So why not write about a family member today? Go ahead and do it.

Here is a poem about my Nana (this is a fictionalized event... you do not have to tell the literal truth in order to tell a greater truth)

Lemon Cake

First you need great bowls

and a big spoon. Measuring

is easier with Nana’s teacups

the ones graduated

to your kitchen after her funeral.

It was all you wanted.

She used no recipe for lemon cake,

taught you to measure the heft

of flour in your palm, to see

how much lemon juice fills

the teacups, to know a pinch

from a smidgeon just by feel.

A pinch of cardamom, one

of nutmeg, a dusting of poppy seeds

over the wet mixture. She mixed

clockwise, said the sun travels

that way and helps the mixture

to rise just so to the rim of the pans.

For frosting, a package

of softened cream cheese, a splash

of vanilla and one of lemon juice.

Whip in half a hand of sugar

with the egg beater she got

as a wedding present in 1926.

Later, sit in your chair by the window,

listening to the rain come in gasps,

you will know her love is in the recipe

she never wrote out, the one pressed

into your hands, and in the teacup

you use tonight for tea.

Smell the lemons, smell her verbena.

Monday, April 16, 2012

Day 16 Prompt emptiness

Today is the day to write with white space. Take a stanza or two from a poem you have already written, one that seems to go ON AND ON...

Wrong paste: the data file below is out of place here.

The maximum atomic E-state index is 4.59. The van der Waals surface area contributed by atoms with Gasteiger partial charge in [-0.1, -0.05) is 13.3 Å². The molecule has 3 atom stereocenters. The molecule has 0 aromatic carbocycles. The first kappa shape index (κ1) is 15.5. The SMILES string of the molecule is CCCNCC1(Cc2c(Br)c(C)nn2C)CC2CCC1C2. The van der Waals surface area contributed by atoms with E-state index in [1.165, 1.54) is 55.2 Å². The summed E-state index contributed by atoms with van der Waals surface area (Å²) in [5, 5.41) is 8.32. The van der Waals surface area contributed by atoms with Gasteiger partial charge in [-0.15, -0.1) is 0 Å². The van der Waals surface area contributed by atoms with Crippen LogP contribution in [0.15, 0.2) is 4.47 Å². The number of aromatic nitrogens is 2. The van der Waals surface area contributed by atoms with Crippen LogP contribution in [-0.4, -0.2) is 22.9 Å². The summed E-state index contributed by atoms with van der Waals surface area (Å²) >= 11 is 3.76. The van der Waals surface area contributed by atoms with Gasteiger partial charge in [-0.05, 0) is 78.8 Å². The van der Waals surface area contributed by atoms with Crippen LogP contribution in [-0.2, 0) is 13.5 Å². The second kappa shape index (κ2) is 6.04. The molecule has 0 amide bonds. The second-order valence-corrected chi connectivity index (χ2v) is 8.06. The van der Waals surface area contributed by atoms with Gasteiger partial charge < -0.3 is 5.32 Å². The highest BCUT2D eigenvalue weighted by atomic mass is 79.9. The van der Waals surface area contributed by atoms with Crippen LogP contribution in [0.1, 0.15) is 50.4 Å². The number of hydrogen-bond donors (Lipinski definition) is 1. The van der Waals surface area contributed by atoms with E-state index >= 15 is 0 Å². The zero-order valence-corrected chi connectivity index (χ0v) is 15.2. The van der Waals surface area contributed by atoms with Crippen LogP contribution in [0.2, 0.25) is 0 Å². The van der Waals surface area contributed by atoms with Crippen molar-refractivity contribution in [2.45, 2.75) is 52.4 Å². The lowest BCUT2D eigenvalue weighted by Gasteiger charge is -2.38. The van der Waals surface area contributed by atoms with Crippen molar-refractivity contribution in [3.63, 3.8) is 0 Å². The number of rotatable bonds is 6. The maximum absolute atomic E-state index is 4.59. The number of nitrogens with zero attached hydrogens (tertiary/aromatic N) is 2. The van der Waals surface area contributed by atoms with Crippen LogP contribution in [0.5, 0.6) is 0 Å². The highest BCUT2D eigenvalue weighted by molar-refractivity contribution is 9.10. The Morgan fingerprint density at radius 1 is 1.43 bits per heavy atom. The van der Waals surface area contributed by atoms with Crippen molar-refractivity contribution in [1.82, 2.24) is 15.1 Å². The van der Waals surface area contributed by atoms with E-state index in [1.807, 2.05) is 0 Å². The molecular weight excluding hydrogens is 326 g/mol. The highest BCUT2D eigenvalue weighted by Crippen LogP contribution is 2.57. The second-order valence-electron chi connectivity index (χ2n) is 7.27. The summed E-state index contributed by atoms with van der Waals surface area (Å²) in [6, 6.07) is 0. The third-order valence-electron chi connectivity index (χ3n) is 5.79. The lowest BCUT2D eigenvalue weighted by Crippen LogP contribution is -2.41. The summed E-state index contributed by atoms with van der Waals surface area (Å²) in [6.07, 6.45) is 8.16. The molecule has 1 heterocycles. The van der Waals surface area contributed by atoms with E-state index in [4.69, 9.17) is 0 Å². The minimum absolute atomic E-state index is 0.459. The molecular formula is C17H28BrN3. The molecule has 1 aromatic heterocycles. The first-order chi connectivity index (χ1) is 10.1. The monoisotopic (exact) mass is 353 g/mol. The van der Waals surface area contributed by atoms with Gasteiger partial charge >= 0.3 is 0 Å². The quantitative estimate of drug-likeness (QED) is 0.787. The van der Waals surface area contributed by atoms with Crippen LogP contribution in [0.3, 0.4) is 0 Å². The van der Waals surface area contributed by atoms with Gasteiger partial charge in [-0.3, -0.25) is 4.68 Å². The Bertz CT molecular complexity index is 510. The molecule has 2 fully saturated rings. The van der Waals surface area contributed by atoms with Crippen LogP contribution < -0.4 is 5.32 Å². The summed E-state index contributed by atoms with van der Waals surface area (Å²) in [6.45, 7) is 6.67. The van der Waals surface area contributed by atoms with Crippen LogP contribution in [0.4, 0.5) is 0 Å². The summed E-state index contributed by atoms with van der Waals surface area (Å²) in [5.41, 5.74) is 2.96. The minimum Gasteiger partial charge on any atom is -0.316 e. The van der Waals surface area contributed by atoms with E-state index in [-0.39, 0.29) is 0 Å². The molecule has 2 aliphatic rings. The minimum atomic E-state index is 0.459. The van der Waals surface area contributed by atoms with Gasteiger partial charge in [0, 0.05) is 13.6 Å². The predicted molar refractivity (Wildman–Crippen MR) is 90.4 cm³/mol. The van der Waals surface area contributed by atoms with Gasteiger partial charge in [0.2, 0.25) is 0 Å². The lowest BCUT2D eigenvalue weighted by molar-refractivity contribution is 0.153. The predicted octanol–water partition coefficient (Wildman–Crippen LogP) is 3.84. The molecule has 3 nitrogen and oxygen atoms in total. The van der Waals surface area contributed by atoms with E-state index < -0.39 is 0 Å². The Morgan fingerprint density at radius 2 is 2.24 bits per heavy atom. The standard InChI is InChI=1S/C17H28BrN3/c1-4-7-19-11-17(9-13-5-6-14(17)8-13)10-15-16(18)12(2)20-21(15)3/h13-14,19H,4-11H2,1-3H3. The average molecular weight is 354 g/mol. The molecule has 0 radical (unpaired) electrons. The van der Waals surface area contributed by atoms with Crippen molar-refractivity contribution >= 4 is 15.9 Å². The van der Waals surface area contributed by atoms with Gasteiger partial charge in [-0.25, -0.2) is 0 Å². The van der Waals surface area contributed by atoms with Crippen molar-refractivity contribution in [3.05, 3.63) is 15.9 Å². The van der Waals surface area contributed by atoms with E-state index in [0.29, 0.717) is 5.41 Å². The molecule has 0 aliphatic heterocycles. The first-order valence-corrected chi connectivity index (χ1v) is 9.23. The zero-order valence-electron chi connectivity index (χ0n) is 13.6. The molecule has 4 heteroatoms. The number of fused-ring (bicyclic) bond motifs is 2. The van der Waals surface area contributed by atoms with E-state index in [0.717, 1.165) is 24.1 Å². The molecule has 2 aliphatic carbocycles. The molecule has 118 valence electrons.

Remove all articles (the, an, a) and prepositions
Remove all adjectives
Remove all conjunctions

LEAVE the spaces where you removed these (this program won't leave the spaces somehow and you will therefore see my revised poem without them... but look at what the result is anyway... pretty interesting. If you do it on paper (remember paper?) you will see a completely different result.

Change all verbs to NEW, active verbs

What is left? Post on my blog.

Here is my attempt: 1st the text unaltered

They come unbidden

to the porch, bits of straw, a berry

or even the leg bone of a baby bird

that died in the nest

dropped with one sad note.

First they dropped and flew,

then they hovered, singing

and cocking their heads

as if to enter a conversation —

as if only I spoke their language.

Birds, like lawyers of glass

came and sang their troubled cases,

me the judge and jury. Jay,

in his strident voice,

spoke first:

First, we need you to stop

the scratching music cats play,

the discordant tail beat of squirrels,

stop the deaths of our babes

from spoiled seed.


NOW, the text altered:

They buckle unbidden

porch, bits straw, berry

faltered nest

leg bone bird

spared note.

burned strangled,

hovered, singing

rustle heads

clear conversation —

I invent language.

Birds, lawyers glass

danced invented cases,

me judge jury. Jay,


trilled :

we beg you thump

music cats scrape,


uncover deaths babes


This is incredibly difficult to do well. But it's a part of the path to deep revision. SO give it a try.